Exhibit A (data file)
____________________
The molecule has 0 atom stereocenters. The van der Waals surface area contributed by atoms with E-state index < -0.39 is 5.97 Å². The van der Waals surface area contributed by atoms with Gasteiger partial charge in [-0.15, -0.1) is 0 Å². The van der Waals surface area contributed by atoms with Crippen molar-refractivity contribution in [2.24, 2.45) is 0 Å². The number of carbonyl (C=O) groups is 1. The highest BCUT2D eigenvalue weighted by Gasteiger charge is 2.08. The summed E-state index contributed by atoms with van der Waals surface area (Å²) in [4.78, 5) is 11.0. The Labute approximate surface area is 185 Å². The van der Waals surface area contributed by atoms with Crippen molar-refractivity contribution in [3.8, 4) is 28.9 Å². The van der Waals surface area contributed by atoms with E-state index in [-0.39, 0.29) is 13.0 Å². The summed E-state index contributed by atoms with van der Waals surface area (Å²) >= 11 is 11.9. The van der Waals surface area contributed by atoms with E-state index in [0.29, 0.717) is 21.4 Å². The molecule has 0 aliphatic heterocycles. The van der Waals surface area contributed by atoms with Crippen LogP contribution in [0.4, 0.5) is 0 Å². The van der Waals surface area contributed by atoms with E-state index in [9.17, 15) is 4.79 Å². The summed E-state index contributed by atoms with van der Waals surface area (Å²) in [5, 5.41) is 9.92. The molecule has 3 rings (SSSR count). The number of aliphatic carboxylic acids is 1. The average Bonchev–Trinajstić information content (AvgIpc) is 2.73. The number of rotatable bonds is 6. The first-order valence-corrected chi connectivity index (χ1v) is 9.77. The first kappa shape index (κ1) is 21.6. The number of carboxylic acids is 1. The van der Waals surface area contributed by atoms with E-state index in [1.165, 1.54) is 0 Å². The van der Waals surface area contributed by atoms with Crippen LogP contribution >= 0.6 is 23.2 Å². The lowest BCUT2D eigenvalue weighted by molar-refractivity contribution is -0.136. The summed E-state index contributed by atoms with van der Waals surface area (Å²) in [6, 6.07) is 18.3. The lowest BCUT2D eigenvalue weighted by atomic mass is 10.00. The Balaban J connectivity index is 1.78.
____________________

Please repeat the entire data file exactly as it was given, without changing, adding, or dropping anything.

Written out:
The molecule has 0 atom stereocenters. The van der Waals surface area contributed by atoms with E-state index < -0.39 is 5.97 Å². The van der Waals surface area contributed by atoms with Gasteiger partial charge in [-0.15, -0.1) is 0 Å². The van der Waals surface area contributed by atoms with Crippen molar-refractivity contribution in [2.24, 2.45) is 0 Å². The number of carbonyl (C=O) groups is 1. The highest BCUT2D eigenvalue weighted by Gasteiger charge is 2.08. The summed E-state index contributed by atoms with van der Waals surface area (Å²) in [4.78, 5) is 11.0. The Labute approximate surface area is 185 Å². The van der Waals surface area contributed by atoms with Crippen molar-refractivity contribution in [3.8, 4) is 28.9 Å². The van der Waals surface area contributed by atoms with E-state index in [-0.39, 0.29) is 13.0 Å². The summed E-state index contributed by atoms with van der Waals surface area (Å²) >= 11 is 11.9. The van der Waals surface area contributed by atoms with E-state index in [0.29, 0.717) is 21.4 Å². The molecule has 0 aliphatic heterocycles. The van der Waals surface area contributed by atoms with Crippen LogP contribution in [0.4, 0.5) is 0 Å². The van der Waals surface area contributed by atoms with E-state index in [9.17, 15) is 4.79 Å². The summed E-state index contributed by atoms with van der Waals surface area (Å²) in [5, 5.41) is 9.92. The molecule has 3 rings (SSSR count). The number of aliphatic carboxylic acids is 1. The average Bonchev–Trinajstić information content (AvgIpc) is 2.73. The number of rotatable bonds is 6. The first-order valence-corrected chi connectivity index (χ1v) is 9.77. The first kappa shape index (κ1) is 21.6. The number of carboxylic acids is 1. The van der Waals surface area contributed by atoms with E-state index in [1.165, 1.54) is 0 Å². The van der Waals surface area contributed by atoms with Crippen LogP contribution >= 0.6 is 23.2 Å². The lowest BCUT2D eigenvalue weighted by molar-refractivity contribution is -0.136. The summed E-state index contributed by atoms with van der Waals surface area (Å²) in [6, 6.07) is 18.3. The lowest BCUT2D eigenvalue weighted by atomic mass is 10.00. The Balaban J connectivity index is 1.78.